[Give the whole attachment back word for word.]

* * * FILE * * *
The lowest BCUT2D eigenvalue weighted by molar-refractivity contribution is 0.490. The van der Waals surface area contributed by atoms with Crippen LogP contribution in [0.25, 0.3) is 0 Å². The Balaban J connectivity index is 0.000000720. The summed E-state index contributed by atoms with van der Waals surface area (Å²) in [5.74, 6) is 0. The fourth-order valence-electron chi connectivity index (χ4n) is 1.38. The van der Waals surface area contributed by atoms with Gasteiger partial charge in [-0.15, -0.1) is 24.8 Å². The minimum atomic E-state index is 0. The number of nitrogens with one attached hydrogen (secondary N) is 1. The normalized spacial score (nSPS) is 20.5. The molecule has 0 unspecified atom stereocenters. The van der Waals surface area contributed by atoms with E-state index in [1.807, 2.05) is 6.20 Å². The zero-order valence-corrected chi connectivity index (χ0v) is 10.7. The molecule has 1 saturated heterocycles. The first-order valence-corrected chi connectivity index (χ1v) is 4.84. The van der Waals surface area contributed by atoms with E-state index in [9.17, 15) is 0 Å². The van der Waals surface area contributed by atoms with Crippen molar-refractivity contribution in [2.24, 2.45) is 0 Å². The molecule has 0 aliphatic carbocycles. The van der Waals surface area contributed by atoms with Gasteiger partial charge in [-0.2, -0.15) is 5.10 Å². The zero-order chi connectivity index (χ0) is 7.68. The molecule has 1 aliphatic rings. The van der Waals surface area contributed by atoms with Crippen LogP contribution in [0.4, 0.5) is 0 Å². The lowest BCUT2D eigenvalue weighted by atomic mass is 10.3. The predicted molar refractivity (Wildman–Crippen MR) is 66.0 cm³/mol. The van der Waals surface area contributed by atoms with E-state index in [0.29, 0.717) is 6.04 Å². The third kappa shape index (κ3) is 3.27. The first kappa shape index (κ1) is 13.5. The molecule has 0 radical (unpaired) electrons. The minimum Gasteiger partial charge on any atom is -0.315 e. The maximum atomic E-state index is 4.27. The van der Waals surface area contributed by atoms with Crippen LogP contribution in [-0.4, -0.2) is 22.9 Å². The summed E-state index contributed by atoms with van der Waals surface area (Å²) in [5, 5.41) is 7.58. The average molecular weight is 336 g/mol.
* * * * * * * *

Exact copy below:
The lowest BCUT2D eigenvalue weighted by molar-refractivity contribution is 0.490. The van der Waals surface area contributed by atoms with Crippen LogP contribution in [0.25, 0.3) is 0 Å². The Balaban J connectivity index is 0.000000720. The summed E-state index contributed by atoms with van der Waals surface area (Å²) in [5.74, 6) is 0. The fourth-order valence-electron chi connectivity index (χ4n) is 1.38. The van der Waals surface area contributed by atoms with Gasteiger partial charge in [-0.15, -0.1) is 24.8 Å². The minimum atomic E-state index is 0. The number of nitrogens with one attached hydrogen (secondary N) is 1. The normalized spacial score (nSPS) is 20.5. The molecule has 0 unspecified atom stereocenters. The van der Waals surface area contributed by atoms with E-state index in [1.807, 2.05) is 6.20 Å². The zero-order valence-corrected chi connectivity index (χ0v) is 10.7. The molecule has 1 saturated heterocycles. The first-order valence-corrected chi connectivity index (χ1v) is 4.84. The van der Waals surface area contributed by atoms with E-state index in [9.17, 15) is 0 Å². The van der Waals surface area contributed by atoms with Crippen molar-refractivity contribution in [2.24, 2.45) is 0 Å². The molecule has 0 aliphatic carbocycles. The van der Waals surface area contributed by atoms with Gasteiger partial charge in [-0.2, -0.15) is 5.10 Å². The zero-order chi connectivity index (χ0) is 7.68. The molecule has 1 aliphatic rings. The van der Waals surface area contributed by atoms with Crippen LogP contribution in [0.4, 0.5) is 0 Å². The lowest BCUT2D eigenvalue weighted by atomic mass is 10.3. The predicted molar refractivity (Wildman–Crippen MR) is 66.0 cm³/mol. The van der Waals surface area contributed by atoms with E-state index in [0.29, 0.717) is 6.04 Å². The third kappa shape index (κ3) is 3.27. The first kappa shape index (κ1) is 13.5. The molecule has 0 radical (unpaired) electrons. The minimum Gasteiger partial charge on any atom is -0.315 e. The maximum atomic E-state index is 4.27. The van der Waals surface area contributed by atoms with Crippen LogP contribution in [-0.4, -0.2) is 22.9 Å². The summed E-state index contributed by atoms with van der Waals surface area (Å²) in [5, 5.41) is 7.58. The average molecular weight is 336 g/mol.